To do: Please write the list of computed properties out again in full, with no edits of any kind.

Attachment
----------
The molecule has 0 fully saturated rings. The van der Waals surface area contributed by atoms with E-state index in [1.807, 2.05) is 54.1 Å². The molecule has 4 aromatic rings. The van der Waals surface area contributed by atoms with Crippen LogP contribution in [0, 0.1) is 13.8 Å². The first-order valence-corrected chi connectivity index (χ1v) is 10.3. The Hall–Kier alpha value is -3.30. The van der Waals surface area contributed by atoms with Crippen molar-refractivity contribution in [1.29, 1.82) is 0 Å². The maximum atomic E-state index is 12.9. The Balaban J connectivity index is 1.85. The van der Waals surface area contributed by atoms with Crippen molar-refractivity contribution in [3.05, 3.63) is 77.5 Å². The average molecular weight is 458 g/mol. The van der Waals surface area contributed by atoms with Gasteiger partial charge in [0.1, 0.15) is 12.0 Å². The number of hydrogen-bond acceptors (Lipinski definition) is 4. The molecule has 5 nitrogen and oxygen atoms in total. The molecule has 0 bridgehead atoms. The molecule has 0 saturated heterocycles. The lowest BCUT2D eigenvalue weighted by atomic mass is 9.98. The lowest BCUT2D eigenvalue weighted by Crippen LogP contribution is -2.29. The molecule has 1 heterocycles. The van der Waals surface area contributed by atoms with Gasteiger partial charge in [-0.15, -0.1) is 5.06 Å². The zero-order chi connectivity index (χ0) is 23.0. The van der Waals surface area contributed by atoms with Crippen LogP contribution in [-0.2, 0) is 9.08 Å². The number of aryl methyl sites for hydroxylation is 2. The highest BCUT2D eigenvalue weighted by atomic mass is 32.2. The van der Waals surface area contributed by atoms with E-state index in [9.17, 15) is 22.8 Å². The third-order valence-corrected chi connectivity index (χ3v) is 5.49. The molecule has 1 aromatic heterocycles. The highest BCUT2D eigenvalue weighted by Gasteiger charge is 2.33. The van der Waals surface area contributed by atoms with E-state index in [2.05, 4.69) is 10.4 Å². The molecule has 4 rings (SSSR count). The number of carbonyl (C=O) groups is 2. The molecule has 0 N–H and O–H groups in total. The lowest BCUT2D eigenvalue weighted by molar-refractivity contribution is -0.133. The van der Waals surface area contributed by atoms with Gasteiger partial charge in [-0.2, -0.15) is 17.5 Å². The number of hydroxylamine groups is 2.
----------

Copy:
The molecule has 0 fully saturated rings. The van der Waals surface area contributed by atoms with E-state index in [1.807, 2.05) is 54.1 Å². The molecule has 4 aromatic rings. The van der Waals surface area contributed by atoms with Crippen LogP contribution in [0, 0.1) is 13.8 Å². The first-order valence-corrected chi connectivity index (χ1v) is 10.3. The Hall–Kier alpha value is -3.30. The van der Waals surface area contributed by atoms with Crippen molar-refractivity contribution in [1.29, 1.82) is 0 Å². The maximum atomic E-state index is 12.9. The Balaban J connectivity index is 1.85. The van der Waals surface area contributed by atoms with Crippen molar-refractivity contribution in [3.05, 3.63) is 77.5 Å². The average molecular weight is 458 g/mol. The van der Waals surface area contributed by atoms with Gasteiger partial charge in [0.1, 0.15) is 12.0 Å². The number of hydrogen-bond acceptors (Lipinski definition) is 4. The molecule has 5 nitrogen and oxygen atoms in total. The molecule has 0 bridgehead atoms. The molecule has 0 saturated heterocycles. The lowest BCUT2D eigenvalue weighted by atomic mass is 9.98. The lowest BCUT2D eigenvalue weighted by Crippen LogP contribution is -2.29. The molecule has 1 heterocycles. The van der Waals surface area contributed by atoms with Gasteiger partial charge in [-0.15, -0.1) is 5.06 Å². The zero-order chi connectivity index (χ0) is 23.0. The van der Waals surface area contributed by atoms with Crippen LogP contribution in [-0.2, 0) is 9.08 Å². The number of aryl methyl sites for hydroxylation is 2. The highest BCUT2D eigenvalue weighted by atomic mass is 32.2. The van der Waals surface area contributed by atoms with E-state index in [9.17, 15) is 22.8 Å². The third-order valence-corrected chi connectivity index (χ3v) is 5.49. The molecule has 1 aromatic heterocycles. The highest BCUT2D eigenvalue weighted by Gasteiger charge is 2.33. The van der Waals surface area contributed by atoms with E-state index in [2.05, 4.69) is 10.4 Å². The molecule has 4 rings (SSSR count). The number of carbonyl (C=O) groups is 2. The molecule has 0 N–H and O–H groups in total. The lowest BCUT2D eigenvalue weighted by molar-refractivity contribution is -0.133. The van der Waals surface area contributed by atoms with Gasteiger partial charge in [-0.2, -0.15) is 17.5 Å². The number of hydroxylamine groups is 2.